And so, in the last verses we are empowered to freely choose or reject God’s offer. Verses 15, 19, and 20 say:
See, I set before you today life and prosperity, death and destruction… This day I call the heavens and the earth as witnesses against you that I have set before you life and death, blessings and curses. Now choose life, so that you and your children may live and that you may love the Lord your God, listen to his voice, and hold fast to him. For the Lord is your life… (Deuteronomy 30: 15,19,20a (NIV))
In the Old Testament, blessings were connected with the land and agricultural / material abundance that flows from it, and with a long life. In this context it is not individual, but national life. The calling of witnesses was a regular practice in antiquity. Normally it was done “before the gods of those making the contract”, but Israel rejected this practice and instead called on all nature was called as a witness. The plea is to choose life -- and choosing life consists of three things.
Love the Lord your God
It sounds so simple. And yet we are so easily distracted... In the popular movie, Robin Hood, The Prince of Thieves; Robin walked up to a young archer aiming at a target and asked, "Can you shoot amid distractions?" Just as the boy shot, Robin tickled his ear with the feathers of an arrow. The boy's shot went high by several feet. After those watching stopped laughing, Maid Marian asked Robin, “Can you?” And just as Robin Hood was about to release his arrow, Maid Marian leaned toward him and flirtatiously blew into his face. The arrow missed the target, glanced off the tree and scarcely missed a bystander. Distractions come in all types, and whether they are painful or pleasant, the result is the same: we miss God's mark, which is the technical definition of sin.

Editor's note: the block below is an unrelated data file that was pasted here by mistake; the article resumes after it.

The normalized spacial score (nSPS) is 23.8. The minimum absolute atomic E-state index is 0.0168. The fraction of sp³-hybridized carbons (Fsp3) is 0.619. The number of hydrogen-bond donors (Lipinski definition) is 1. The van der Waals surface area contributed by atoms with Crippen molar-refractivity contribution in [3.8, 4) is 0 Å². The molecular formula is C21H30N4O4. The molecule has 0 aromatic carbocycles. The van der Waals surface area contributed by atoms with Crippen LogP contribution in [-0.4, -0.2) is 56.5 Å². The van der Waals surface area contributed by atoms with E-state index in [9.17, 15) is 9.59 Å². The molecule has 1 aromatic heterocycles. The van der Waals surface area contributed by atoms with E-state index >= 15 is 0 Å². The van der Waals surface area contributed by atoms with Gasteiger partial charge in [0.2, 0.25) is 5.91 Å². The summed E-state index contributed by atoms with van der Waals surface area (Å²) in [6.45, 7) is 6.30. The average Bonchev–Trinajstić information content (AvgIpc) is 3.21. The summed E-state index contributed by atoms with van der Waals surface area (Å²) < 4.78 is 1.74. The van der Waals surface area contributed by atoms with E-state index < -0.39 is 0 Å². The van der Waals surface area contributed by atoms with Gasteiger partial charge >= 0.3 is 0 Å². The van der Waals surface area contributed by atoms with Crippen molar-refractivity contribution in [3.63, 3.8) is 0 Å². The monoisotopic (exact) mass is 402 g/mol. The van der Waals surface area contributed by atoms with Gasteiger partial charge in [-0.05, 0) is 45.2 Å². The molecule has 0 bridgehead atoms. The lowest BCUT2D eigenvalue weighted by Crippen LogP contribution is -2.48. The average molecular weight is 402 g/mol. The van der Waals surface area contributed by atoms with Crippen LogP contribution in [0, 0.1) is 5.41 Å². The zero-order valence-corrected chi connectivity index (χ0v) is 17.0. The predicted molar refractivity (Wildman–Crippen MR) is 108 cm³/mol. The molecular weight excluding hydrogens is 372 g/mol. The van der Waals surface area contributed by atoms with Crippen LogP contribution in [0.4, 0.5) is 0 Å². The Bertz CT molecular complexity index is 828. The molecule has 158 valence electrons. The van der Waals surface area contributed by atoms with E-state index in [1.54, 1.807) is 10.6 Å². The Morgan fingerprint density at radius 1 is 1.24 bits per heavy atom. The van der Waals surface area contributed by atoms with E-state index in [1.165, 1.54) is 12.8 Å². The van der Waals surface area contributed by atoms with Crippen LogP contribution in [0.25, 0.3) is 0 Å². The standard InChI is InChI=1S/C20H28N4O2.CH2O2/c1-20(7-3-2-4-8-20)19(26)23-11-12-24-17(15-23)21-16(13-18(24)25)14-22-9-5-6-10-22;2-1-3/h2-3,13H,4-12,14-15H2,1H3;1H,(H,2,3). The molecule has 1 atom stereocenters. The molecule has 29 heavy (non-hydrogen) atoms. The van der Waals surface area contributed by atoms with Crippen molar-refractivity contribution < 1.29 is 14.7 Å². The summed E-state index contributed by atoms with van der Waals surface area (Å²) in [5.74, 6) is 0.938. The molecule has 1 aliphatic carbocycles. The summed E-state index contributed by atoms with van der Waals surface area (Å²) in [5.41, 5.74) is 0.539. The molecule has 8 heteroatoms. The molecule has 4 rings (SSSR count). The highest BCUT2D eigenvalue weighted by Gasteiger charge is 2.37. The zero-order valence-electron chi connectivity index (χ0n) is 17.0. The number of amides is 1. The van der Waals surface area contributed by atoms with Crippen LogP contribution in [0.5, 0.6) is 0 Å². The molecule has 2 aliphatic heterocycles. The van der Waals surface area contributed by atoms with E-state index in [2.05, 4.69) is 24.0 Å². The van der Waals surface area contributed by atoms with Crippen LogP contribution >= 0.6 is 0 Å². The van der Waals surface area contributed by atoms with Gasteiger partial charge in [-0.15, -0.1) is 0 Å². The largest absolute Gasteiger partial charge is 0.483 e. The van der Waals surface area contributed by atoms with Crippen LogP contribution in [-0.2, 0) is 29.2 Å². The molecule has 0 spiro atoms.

Listen to his voice
People in love don’t get distracted from what or who they love. They want to please the one they love and so they carefully listen so they can do what the other desires. We will listen for and do what God wants because we know it will please him. And as a bonus, we will know it is in our own best interest as well, not only because he loves us, but because he knows our situation better than we do.
Does anyone remember Earl Weaver, the former manager of the Baltimore Orioles baseball team? His rule was that no one attempted to steal a base unless he gave the steal sign. Star Reggie Jackson didn’t like the rule because he felt he knew pitchers and catchers well enough that he knew when he could gain the base. One day he decided to break Weaver’s rule and stole second base. He was easily successful, and he brushed himself off with a self-satisfied smile, thinking he knew more than his manager.